Did I Like It:
I'd never seen the original. So I had no idea what to expect. There were cheesy parts. There are scenes that are contrived. Like the scene where this kid gives Wormwald a joint in the school library and Wormald doesn't want it and tries to give it back but the librarian sees this and Wormald gets in trouble. The scene only exists to get Wormald in trouble so that there's more tension between him and the authority figures around him. But, you know what, I'm okay with this. So many stories--not just films, but novels, short stories, poems, plays--are so...perfectly constructed that we know what's going to happen. Like, had there been a shot of this kid smoking a joint earlier and looking at Wormald, we'd know "okay, something will happen between the two of them." I liked that some workshop class or MFA professor would see that scene and be like "This is bad, you need to set this up better." You don't. Yeah it feels contrived, Joint-Kid serves one purpose and is gone, but this is fine. On the other end of the spectrum is a feeling of predictability and Joint-Kid is forced into more of the movie than I care about. There's a middle ground to discuss, but this isn't the place for that.
I liked Wormald. I liked Hough. I don't normally like Dennis Quaid but 3/4ths of the way through the movie I was like "Yeah, Quaid's okay." I haven't seen Andie MacDowell in a movie since Groundhog Day. She didn't do too much, but I was happy to see her.
I hate country music but didn't mind listening to it in this. I liked the dance scenes. Some of the dialogue made me laugh. I liked Teller even though his character was more of a caricature and would sometimes remind me "hey, I'm watching a movie".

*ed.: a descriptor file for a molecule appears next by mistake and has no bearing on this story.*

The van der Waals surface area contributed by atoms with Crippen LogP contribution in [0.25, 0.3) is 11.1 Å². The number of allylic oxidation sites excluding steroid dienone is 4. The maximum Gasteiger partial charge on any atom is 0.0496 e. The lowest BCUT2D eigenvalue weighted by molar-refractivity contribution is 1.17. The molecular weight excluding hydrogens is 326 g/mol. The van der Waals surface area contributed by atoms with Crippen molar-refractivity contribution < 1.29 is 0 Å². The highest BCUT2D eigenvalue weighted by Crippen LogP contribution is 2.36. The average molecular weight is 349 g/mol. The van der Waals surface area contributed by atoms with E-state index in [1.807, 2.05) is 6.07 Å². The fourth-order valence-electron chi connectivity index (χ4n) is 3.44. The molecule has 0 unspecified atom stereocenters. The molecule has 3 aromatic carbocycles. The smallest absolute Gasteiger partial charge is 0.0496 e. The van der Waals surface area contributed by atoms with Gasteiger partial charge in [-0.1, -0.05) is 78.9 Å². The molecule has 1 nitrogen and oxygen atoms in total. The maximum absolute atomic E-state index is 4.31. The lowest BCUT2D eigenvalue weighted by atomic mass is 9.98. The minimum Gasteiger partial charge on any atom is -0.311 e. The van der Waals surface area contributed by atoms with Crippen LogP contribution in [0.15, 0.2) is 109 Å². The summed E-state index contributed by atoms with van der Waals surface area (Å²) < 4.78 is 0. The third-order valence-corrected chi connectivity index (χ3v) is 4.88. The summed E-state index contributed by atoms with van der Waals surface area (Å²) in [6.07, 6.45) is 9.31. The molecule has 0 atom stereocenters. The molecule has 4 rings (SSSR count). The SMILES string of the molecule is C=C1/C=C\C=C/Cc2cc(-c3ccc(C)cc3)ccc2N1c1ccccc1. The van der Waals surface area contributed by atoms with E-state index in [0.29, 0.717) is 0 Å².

I think my favorite part is at the end of the scene where Wormald and Flueger are racing Busses of Death. Wormald's brakes go out and he t-bones Flueger's bus. Both busses flip. Everyone is okay. But...fuck dude, Wormald, you just wrecked two busses. You could have seriously hurt Flueger. Flueger's probably pissed because they were his dad's busses. And because you just collided with him at high speed. He already hates you because he knows his GF likes you. So I'm sitting there expecting this big argument where Flueger comes over and confronts Wormald. I want to hear what Flueger says, how Wormald defends himself. But, to no avail. Instead of showing this conversation, the film cuts to later, when the two aren't even around each other. These are the little moments I wish movies would explore. But they're also one of my favorite parts of any film because I can just make up what happened.
Flueger: "Man, you just destroyed my bus!"
Wormald: "Suck it."
Flueger: "Man, you just destroyed my bus!"
Wormald: "I'm gonna destroy that ass later."
Flueger: "Dude! That was awesome! We just wrecked these busses!"
Wormald: "So...you're not mad at me?"
Flueger: "Nah, man, you're pretty cool, you did well."
Wormald: "Thanks. I was scared pretty shitless but it was fun."
F: "Man, you have no idea. Look, we'll get these fixed up, come out next week, we have an official event every Saturday, let's see what you got."
W: "Really? That'd be awesome. Are you sure? I mean, we did just hate each other like five minutes ago."
F: "We're guys."
W: "Hell yeah."
F: "Wanna get a beer?"
Wormald looks at Hough.
F: "Whoa, did you just check out my girlfriend. I thought that was over?"
W: "Why would you think that?"
and then they start yelling and Wormald leaves, cut
The dancing was good. The angry dance made me laugh though. I left the theater happy.
What It's Good For:
-couples (enough stuff for men, enough for women)
-staring at Hough
-driving MFA kids crazy
-if you hate watching people dance...
-if you don't like happy things, like you're really cynical or bitter, you may hate this?
% Character / % Actor's personality
-Brewer: Hustle & Flow
-Hough: Dancing With the Stars
-Quaid: Far From Heaven; Any Given Sunday
-MacDowell: Groundhog Day
-Teller: Rabbit Hole
-Dancing movies: Step up; Dirty Dancing; the original one of this; Singin' in the Rain; Save the Last Dance